The SEO pundits and practitioners are scrambling these days. Google’s algorithm changes which rewarded businesses that have truly valuable and readable content changed the game for many who relied on the vanity metrics of getting clicks to their site. Of course, there’s a draw to the hype of getting as many eyeballs on your site as possible.
The problem is around the precipitous drop off between the actual number of visitors to those that actually become customers. It is not surprising in many cases that this is a 20,000 to 1 ratio, if that. There’s lots of activity but not much results.
Building Sites For Readers Not Machines
The poor results can come from different mindsets. On the one hand, an entire industry has grown up on the web to fool machines rather than serve readers. What an algorithm reads and translates becomes the primary goal rather than delivering meaningful content to a person.
However, the web is primarily used by human beings. People look for what interests them and they either engage or disengage if it is relevant. The web has always been about connecting with people based on content and that has only grown over time. As the web continually matures, the filtering of irrelevant information that only clutters what people are really interested continues to happen from email governance bodies, search engines and social media sites, as well as self-governance on sites such as Wikipedia.
I can remember just a few years ago finding a mixed bag in my search results for keywords. Some of the results that snuck on the front page were nothing more than garbled keyword packed pages or portal redirect pages. These don’t show up anymore and I like it all the more. That was noise I clicked off of quickly. That’s what typically happens after the click. If it’s not relevant or engaging, then we simply click off and forget that site forever creating a high bounce rate in our wake.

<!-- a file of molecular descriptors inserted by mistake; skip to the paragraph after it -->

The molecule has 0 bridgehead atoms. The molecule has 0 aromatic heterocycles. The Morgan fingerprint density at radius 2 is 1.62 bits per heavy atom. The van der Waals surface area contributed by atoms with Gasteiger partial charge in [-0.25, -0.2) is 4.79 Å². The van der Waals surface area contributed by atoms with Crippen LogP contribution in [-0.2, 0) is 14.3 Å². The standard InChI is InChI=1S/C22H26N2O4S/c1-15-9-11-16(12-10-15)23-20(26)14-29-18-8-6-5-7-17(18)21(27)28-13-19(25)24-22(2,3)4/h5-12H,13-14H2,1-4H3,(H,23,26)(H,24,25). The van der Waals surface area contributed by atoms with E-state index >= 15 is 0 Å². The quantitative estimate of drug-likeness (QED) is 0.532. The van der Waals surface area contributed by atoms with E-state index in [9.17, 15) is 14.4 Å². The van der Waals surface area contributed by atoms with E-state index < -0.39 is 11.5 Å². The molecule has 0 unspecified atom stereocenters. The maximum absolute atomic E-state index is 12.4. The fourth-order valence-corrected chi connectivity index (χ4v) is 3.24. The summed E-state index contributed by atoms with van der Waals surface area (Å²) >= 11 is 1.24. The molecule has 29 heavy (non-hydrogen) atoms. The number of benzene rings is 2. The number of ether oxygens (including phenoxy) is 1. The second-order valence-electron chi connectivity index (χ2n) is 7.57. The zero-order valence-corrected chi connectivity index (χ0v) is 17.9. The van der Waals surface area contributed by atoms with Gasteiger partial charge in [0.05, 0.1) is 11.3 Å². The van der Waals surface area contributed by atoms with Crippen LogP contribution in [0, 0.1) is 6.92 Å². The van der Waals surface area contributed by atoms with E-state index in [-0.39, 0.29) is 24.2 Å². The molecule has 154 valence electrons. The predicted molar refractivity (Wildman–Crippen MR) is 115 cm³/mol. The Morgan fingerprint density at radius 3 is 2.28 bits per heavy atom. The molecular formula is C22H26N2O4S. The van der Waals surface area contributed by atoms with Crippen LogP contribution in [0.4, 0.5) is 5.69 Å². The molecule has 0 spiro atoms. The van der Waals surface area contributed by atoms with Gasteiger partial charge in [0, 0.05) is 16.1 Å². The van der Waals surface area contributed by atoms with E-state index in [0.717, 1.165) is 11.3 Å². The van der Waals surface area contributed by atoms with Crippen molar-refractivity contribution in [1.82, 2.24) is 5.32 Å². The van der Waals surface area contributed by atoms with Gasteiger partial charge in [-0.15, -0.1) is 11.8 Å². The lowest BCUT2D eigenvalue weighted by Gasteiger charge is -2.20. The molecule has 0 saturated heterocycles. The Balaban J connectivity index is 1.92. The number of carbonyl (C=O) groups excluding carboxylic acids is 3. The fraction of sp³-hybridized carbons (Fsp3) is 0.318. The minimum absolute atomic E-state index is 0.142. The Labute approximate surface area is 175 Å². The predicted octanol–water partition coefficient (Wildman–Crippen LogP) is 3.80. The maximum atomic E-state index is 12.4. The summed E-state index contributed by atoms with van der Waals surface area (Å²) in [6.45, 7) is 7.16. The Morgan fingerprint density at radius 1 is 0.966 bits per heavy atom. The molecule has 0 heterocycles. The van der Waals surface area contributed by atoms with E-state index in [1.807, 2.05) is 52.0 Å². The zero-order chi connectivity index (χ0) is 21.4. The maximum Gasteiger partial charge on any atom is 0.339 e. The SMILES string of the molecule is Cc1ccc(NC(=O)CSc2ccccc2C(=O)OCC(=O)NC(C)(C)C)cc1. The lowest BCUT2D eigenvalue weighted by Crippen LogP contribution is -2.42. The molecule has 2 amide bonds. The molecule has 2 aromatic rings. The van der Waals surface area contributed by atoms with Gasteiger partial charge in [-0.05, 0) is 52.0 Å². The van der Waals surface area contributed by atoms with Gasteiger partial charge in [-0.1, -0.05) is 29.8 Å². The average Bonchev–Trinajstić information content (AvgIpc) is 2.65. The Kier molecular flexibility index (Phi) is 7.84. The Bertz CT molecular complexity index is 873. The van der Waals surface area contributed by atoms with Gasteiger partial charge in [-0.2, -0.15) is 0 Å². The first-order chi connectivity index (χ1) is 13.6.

Content That Helps Is What Will Persist
The web is transforming from anonymity to reputation these days. This is what Google Authorship is about. Put your name and face on it and claim the content you put out and you are ascribed greater reputation over time. The previous anonymity that those who created noise and misleading clicks enjoyed has changed the game forever.
The great thing is that if you have done the hard work and adopted a no gimmick approach to building your content and reputation, then the self-correction leans your way in a highly favorable way. The hard work of getting in the mind of your audience and helping them with their problems is what allows you to not only get found but build a relationship of trust.
It’s Always Been About Trust
Who is going to pull out their wallet around a gimmick? We are smarter than that. After the click, the hard work of deep engagement is what substantiates the attention you got in the first place. If you are an authority around your knowledge, then you will build trust with those that are looking for answers or seeking to stay abreast of what is happening in your industry. You become a hub of trusted information and resources.
That’s the best strategy to pursue in the long run. How do you become a trusted resource that becomes indispensable over time? It comes with content that has authority about your specific industry. It is continued persistence and knowledge sharing. Just like real-world relationships, we don’t just trust people instantly. It takes time and experiences which help reinforce our continued viewpoint of a person.
The challenge today is less about getting the clicks and much more about the deep engagement and eventual conversion of a person who trusts your authority. The ratios may turn into 100 to 5 clicks to customers. The glamour may not be as high from the lack of noise in click traffic, but the results and efficiency from human-centered content that creates engagement is where the web is tuning into continually. It is a useful and smarter web.
The strategy then should be to build a true asset that works together and delivers a smooth experience for readers to move through a process that helps them find what they are looking for and say, “Yes”. That’s what should happen after the click.
What would this mean for your online strategy today?